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The Hollywood Reporter
Director/screenwriter Jones displays an ability to sustain simmering tension that's impressive for someone directing only his second feature film.
At its best, Kaleidoscope is like an unsettling dream featuring an Escher staircase that plunges infinitely and vertiginously downwards.
Face crumpled, eyes darting, Jones captures the wounded humanity at the core of this psychological thriller. He feels the walls of his flat closing in; we feel the influence of Polanski and Hitchcock.
Darkly dainty as this ornate storytelling geometry is, however, it’s hard to remain heavily invested in the outcome through a runtime that, even at a modest 90-plus minutes, feels a tad stretched.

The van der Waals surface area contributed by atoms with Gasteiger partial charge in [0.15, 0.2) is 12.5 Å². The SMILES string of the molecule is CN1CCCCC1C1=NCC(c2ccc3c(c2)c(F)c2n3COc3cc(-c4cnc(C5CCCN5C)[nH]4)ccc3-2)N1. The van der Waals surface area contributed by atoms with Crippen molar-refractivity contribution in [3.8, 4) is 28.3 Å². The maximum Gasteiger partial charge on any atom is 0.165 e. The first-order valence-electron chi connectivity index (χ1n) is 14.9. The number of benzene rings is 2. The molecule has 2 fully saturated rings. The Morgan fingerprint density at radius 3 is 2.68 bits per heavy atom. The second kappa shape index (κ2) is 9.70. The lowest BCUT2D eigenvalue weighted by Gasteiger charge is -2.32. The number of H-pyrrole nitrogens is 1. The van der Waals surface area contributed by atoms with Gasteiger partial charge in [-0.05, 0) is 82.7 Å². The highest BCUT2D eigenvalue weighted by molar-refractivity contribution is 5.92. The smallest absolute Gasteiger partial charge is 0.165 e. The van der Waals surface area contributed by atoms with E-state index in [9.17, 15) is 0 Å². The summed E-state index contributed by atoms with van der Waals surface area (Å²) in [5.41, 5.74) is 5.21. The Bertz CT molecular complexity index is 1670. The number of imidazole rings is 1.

The New York Times
Or maybe not: Committing completely to Carl’s wobbly perceptions, the filmmakers mire us in a hackneyed swamp of narrative uncertainty.
Los Angeles Times
Kaleidoscope is brilliantly crafted and performed, but it’s a bit too taken with its own muddling of facts and form to truly hook into.
Reid’s toxic smile and Matthews’ working class wantonness work. But in a role no-doubt written for him, Jones downloads his entire arsenal — hurt, shyness, pain, guilt and rage — onto the screen. This is a performance that smacks of desperation and denial, a paranoid loner making it up as he goes along.
Jones and Reid are hemmed in by the screenplay’s schematic nature.
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